[Date Prev][Date Next][Thread Prev][Thread Next][Date Index][Thread Index][Subject Index][Author Index]

Fwd: RE: Pleistocene/Holocene extinctions




Date: Thu, 20 Sep 2007 20:11:52 +0200
To: koreke77@yahoo.de
From: Tommy Tyrberg <tommy.tyrberg@norrkoping.mail.telia.com>
Subject: RE: Pleistocene/Holocene extinctions

At 17:32 2007-09-20, you wrote:

> Hmm...are African animals harder for humans to hunt
> and more dangerous towards them than species from
> other regions? This could be rich territory for
> animal behavior research to explore.

It is ultimately more a question of the right habitat,
probably.

Here's what I have picked up:

Eurasia - Pleistocene/Holocene extinction; main
causes: climate change (habitat shifts therefrom) and
hunting as a kind of pincer. Latest results from Giant
Deer indicate that population became caught between
shrinking habitat and an expanding human population.
Minimum viable populations for especially Siberian
megafauna must have been HUGE (among the largest of
all organisms*) due to topography and (ice age)
habitat distribution being essentially barrierless
between Urals and Bering Strait. Hence, populations
highly vulnerable to fragmentation. Exactly what
happens to the Amur Tiger as I write by the way. But
overall, few extinctions. Secoind wave in Early Modern
era in Europe - arguably still continuing -, due to
habitat destruction and (to a lesser degree)
overhunting.

Extinction here was stepwise. Southern European forms (Forest Elephant, Forest Rhinoceros, Hippopotamus, Neanderthalers) went in the mid-Weichselian soon after H. sapiens arrived. In northern Europe the main extinction happende in the latest Pleistocene and into Early/Mid Holocene in northern Siberia.
I don't think the "mammoth steppe" megafauna necessarily required large minimum populations. They had all survived previous interglacials (and during the Eemian there was very little tundra left in Siberia). Also the Mammoth survived for 6,000 years on Wrangel's land and 4,000 years on St Pauls island. Those populations can't have been very large,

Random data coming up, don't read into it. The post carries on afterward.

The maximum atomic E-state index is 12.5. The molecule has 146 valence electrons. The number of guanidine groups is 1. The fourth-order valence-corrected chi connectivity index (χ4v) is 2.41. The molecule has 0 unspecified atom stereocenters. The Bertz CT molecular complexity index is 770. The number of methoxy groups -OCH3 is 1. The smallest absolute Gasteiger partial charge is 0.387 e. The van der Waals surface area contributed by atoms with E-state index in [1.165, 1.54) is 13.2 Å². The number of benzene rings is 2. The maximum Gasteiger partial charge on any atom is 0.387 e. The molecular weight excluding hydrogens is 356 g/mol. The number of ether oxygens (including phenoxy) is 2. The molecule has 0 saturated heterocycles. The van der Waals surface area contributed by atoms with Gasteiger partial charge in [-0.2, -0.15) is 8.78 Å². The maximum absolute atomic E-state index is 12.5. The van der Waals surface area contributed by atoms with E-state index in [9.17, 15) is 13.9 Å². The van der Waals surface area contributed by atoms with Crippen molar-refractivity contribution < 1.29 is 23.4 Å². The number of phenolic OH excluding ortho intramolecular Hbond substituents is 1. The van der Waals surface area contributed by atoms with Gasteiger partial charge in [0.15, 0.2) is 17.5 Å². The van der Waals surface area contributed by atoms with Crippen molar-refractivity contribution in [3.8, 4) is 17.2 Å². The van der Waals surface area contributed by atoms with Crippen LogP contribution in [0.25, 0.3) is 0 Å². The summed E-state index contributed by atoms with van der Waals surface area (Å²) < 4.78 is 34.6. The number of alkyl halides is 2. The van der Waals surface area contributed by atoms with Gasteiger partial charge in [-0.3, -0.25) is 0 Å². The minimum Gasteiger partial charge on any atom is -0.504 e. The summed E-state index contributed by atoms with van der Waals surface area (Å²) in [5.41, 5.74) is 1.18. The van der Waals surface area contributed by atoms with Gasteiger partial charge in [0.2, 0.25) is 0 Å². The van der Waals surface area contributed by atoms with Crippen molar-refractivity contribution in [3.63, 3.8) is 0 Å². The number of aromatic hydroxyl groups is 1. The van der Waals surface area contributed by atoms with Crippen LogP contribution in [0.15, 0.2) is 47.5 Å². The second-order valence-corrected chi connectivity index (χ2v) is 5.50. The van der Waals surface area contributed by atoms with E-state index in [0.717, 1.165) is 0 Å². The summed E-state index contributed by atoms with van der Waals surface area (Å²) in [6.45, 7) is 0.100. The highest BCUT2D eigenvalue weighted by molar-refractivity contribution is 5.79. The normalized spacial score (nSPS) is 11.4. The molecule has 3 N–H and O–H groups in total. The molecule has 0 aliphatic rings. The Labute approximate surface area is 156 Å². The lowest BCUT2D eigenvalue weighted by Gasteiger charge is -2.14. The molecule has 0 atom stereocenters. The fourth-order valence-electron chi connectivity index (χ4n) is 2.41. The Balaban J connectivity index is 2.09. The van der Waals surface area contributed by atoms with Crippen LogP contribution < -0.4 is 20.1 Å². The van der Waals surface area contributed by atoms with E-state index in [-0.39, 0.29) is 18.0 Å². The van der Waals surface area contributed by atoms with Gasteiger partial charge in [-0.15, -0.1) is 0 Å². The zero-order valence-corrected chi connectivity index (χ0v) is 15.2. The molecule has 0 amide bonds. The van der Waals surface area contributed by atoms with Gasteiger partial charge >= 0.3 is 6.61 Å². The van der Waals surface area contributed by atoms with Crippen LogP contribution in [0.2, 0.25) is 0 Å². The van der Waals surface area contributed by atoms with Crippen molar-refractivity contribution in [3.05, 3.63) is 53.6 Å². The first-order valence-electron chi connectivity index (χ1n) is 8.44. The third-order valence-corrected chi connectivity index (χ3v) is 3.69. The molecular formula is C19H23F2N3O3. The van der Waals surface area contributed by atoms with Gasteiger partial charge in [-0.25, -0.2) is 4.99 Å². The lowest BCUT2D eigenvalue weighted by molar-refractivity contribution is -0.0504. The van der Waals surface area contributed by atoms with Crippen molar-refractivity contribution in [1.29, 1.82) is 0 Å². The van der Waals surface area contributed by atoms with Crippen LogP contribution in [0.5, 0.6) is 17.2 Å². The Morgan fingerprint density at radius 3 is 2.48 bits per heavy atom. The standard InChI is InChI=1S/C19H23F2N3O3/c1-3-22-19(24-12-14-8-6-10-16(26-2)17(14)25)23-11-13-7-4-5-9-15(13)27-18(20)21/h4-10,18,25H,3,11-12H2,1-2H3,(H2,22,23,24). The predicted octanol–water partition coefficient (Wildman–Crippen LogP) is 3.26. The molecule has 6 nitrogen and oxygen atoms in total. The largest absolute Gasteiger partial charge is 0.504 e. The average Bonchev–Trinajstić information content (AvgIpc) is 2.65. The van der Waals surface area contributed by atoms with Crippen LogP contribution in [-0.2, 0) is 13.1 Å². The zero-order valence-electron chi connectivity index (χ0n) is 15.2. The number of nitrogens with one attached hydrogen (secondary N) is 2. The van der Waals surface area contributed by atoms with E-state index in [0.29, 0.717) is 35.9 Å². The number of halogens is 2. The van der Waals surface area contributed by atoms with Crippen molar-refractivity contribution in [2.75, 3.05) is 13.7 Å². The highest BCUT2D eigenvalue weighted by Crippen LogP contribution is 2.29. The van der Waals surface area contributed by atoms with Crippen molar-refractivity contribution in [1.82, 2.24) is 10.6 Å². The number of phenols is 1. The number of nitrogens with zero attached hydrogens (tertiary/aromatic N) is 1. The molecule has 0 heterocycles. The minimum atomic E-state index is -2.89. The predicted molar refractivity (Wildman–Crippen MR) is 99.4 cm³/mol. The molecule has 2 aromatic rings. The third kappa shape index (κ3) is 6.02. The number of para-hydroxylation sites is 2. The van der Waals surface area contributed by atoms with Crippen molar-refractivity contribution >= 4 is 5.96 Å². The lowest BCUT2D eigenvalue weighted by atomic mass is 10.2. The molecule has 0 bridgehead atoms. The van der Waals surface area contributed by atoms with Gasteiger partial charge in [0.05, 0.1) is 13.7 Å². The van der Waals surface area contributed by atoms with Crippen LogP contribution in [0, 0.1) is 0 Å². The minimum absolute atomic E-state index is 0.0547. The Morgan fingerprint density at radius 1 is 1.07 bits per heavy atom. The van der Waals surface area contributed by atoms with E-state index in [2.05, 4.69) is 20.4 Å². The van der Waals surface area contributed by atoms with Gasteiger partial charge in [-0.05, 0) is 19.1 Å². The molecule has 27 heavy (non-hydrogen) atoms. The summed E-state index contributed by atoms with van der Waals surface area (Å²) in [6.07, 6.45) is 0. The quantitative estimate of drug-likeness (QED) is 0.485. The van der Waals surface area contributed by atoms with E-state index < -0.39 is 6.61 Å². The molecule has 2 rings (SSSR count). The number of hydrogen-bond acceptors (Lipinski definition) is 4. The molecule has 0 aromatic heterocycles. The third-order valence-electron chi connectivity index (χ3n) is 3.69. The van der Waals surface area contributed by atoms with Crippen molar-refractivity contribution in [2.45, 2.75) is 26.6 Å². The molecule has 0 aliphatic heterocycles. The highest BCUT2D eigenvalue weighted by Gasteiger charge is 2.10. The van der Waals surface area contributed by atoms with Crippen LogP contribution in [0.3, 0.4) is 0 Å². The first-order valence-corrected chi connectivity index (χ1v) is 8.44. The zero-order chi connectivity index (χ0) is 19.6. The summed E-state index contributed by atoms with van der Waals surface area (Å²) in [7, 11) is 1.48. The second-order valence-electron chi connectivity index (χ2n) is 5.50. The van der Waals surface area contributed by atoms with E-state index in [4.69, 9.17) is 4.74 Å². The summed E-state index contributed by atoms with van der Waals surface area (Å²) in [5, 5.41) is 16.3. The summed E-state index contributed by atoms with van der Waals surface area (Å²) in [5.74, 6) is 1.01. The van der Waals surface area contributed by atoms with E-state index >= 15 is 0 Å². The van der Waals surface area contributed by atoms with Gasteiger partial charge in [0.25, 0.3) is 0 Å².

(North) America - some confounding factor -
megadisease? anthropogenic habitat alterations? There
is a pattern of ecosystem collapse that is too diffuse
in timing and duration to pin on either humans or
climate with a good degree of certainty. Scale of
extinctions more massive than in Eurasia. Most
mysterious case; no geographical (except some
climatological) barriers exist between Rockies and
Appalachians. Perhaps high MVP also?

That's not how I read the record. I think everything points to a quite abrupt extinction 10,000-11,000 rcy BP. Admittedly I'm more familiar with the avian than the mammalian record. The avian extinctions incidentally seems to have been mostly driven by the mammalian extinctions.



Australia - probably mainly human-altered fire regime
(and other ecological changes) since Latest
Pleistocene, some hunting, end of ice age was only
coup de grace. The case is rather clear here: there is
a good pattern of extinction and ecosystem shift that
too closely concides with human range expansion to be
dismissed easily. End of ice age for example seems to
have been a factor in thylacine disappearing from
mainland, but most extinctions down under were already
done by then.

No - the Thylacine survived until about 4,000 BP, it probably was outcompeted by the dingo which came in at about that time. There may have been a second thylacine species in New Guinea that did become extinct in the early Holocene, but that is uncertain.


Africa - little extinction, mainly because everything
that humans could do to an ecosystem with stone age
technology had been tried in the millennia before.
Adapation strategies may have been behavioral, but
mostly it is likely to have been a kind of general
ecological adaptation - avoiding those funny erect
apes whenever possible, and/or proliferating to a
"safety in numbers" strategy.

South America - rather less human-caused extinction
apparently, but the case here seems most similar to
(Eur)Asia. Though it is not known (and much will never
be known) what lived in the Amazon Basin before that
became covered with rainforest, and what happened to
these critters (humid-mesic open woodland and
grassland was probably the ice age vegetation in
Amazonia).

I would say that South America was hit worst of all continents. There are almost *no* large animals left in non-forested habitats (North America at least has Buffalo and Pronghorn) South America has practically nothing except Guanaco in Patagonia. In the campos and llanos of northern South America there is absolutely nothing (unless you count Giant Anteater or Capybara)


Timing here is not very well constrained, but there is some evidence that at least some megafauna survived into the early Holocene in Patagonia.

Tommy Tyrberg